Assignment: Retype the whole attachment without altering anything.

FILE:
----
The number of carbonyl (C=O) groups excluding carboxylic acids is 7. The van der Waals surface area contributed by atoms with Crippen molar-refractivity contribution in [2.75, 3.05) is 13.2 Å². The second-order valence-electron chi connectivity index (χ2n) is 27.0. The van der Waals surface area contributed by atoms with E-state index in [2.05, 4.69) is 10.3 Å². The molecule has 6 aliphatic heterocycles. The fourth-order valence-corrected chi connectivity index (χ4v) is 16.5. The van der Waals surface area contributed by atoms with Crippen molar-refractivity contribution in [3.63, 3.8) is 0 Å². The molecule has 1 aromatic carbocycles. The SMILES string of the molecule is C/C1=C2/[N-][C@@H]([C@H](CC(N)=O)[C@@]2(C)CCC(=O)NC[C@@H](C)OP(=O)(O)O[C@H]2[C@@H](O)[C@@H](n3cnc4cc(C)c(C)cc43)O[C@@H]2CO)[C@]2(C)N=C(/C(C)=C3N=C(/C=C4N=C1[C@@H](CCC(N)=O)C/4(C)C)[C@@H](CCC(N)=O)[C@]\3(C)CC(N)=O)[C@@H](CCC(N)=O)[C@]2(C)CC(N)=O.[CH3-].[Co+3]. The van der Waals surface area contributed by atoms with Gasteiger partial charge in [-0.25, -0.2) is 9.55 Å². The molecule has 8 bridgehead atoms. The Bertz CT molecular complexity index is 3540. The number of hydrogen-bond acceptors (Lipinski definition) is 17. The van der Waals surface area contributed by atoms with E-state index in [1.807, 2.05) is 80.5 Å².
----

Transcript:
The number of carbonyl (C=O) groups excluding carboxylic acids is 7. The van der Waals surface area contributed by atoms with Crippen molar-refractivity contribution in [2.75, 3.05) is 13.2 Å². The second-order valence-electron chi connectivity index (χ2n) is 27.0. The van der Waals surface area contributed by atoms with E-state index in [2.05, 4.69) is 10.3 Å². The molecule has 6 aliphatic heterocycles. The fourth-order valence-corrected chi connectivity index (χ4v) is 16.5. The van der Waals surface area contributed by atoms with Crippen molar-refractivity contribution in [3.63, 3.8) is 0 Å². The molecule has 1 aromatic carbocycles. The SMILES string of the molecule is C/C1=C2/[N-][C@@H]([C@H](CC(N)=O)[C@@]2(C)CCC(=O)NC[C@@H](C)OP(=O)(O)O[C@H]2[C@@H](O)[C@@H](n3cnc4cc(C)c(C)cc43)O[C@@H]2CO)[C@]2(C)N=C(/C(C)=C3N=C(/C=C4N=C1[C@@H](CCC(N)=O)C/4(C)C)[C@@H](CCC(N)=O)[C@]\3(C)CC(N)=O)[C@@H](CCC(N)=O)[C@]2(C)CC(N)=O.[CH3-].[Co+3]. The van der Waals surface area contributed by atoms with Gasteiger partial charge in [-0.25, -0.2) is 9.55 Å². The molecule has 8 bridgehead atoms. The Bertz CT molecular complexity index is 3540. The number of hydrogen-bond acceptors (Lipinski definition) is 17. The van der Waals surface area contributed by atoms with E-state index in [1.807, 2.05) is 80.5 Å².